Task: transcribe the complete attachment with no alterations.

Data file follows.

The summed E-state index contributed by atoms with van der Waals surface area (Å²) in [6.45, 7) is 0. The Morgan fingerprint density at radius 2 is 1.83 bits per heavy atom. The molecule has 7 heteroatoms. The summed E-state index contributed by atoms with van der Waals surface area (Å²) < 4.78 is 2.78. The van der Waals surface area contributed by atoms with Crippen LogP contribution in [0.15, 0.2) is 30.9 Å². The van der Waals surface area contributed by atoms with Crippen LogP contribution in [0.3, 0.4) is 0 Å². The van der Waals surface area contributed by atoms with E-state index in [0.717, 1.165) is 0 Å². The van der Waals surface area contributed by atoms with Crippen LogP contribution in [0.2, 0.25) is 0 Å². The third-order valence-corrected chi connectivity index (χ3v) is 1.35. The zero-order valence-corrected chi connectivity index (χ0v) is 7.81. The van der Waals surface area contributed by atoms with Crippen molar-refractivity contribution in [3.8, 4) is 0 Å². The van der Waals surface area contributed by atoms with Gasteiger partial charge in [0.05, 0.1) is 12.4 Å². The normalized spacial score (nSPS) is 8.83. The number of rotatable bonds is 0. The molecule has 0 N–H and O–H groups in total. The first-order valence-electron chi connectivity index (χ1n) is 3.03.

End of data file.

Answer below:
The summed E-state index contributed by atoms with van der Waals surface area (Å²) in [6.45, 7) is 0. The Morgan fingerprint density at radius 2 is 1.83 bits per heavy atom. The molecule has 7 heteroatoms. The summed E-state index contributed by atoms with van der Waals surface area (Å²) < 4.78 is 2.78. The van der Waals surface area contributed by atoms with Crippen LogP contribution in [0.15, 0.2) is 30.9 Å². The van der Waals surface area contributed by atoms with Crippen LogP contribution in [0.3, 0.4) is 0 Å². The van der Waals surface area contributed by atoms with E-state index in [0.717, 1.165) is 0 Å². The van der Waals surface area contributed by atoms with Crippen LogP contribution in [0.2, 0.25) is 0 Å². The third-order valence-corrected chi connectivity index (χ3v) is 1.35. The zero-order valence-corrected chi connectivity index (χ0v) is 7.81. The van der Waals surface area contributed by atoms with Crippen molar-refractivity contribution in [3.8, 4) is 0 Å². The van der Waals surface area contributed by atoms with Gasteiger partial charge in [0.05, 0.1) is 12.4 Å². The normalized spacial score (nSPS) is 8.83. The number of rotatable bonds is 0. The molecule has 0 N–H and O–H groups in total. The first-order valence-electron chi connectivity index (χ1n) is 3.03.